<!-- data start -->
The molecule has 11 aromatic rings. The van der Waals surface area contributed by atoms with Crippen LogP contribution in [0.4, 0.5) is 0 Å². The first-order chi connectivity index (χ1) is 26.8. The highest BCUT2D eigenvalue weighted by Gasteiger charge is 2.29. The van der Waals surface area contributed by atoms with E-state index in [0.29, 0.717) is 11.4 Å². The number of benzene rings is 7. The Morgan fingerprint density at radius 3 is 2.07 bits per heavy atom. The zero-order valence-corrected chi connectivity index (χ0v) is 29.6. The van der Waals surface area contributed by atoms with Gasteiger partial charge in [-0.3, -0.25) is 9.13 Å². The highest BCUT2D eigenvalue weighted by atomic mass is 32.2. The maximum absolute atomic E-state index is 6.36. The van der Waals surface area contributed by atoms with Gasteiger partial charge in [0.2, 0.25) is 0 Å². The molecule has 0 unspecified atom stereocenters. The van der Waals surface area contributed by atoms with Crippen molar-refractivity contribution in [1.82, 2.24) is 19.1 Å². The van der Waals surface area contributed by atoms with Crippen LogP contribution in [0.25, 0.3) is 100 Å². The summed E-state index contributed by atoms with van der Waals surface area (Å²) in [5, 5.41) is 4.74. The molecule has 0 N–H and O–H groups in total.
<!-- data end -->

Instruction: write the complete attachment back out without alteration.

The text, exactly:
The molecule has 11 aromatic rings. The van der Waals surface area contributed by atoms with Crippen LogP contribution in [0.4, 0.5) is 0 Å². The first-order chi connectivity index (χ1) is 26.8. The highest BCUT2D eigenvalue weighted by Gasteiger charge is 2.29. The van der Waals surface area contributed by atoms with E-state index in [0.29, 0.717) is 11.4 Å². The number of benzene rings is 7. The Morgan fingerprint density at radius 3 is 2.07 bits per heavy atom. The zero-order valence-corrected chi connectivity index (χ0v) is 29.6. The van der Waals surface area contributed by atoms with Gasteiger partial charge in [-0.3, -0.25) is 9.13 Å². The highest BCUT2D eigenvalue weighted by atomic mass is 32.2. The maximum absolute atomic E-state index is 6.36. The van der Waals surface area contributed by atoms with Gasteiger partial charge in [0.2, 0.25) is 0 Å². The molecule has 0 unspecified atom stereocenters. The van der Waals surface area contributed by atoms with Crippen molar-refractivity contribution in [1.82, 2.24) is 19.1 Å². The van der Waals surface area contributed by atoms with Crippen LogP contribution in [0.25, 0.3) is 100 Å². The summed E-state index contributed by atoms with van der Waals surface area (Å²) in [5, 5.41) is 4.74. The molecule has 0 N–H and O–H groups in total.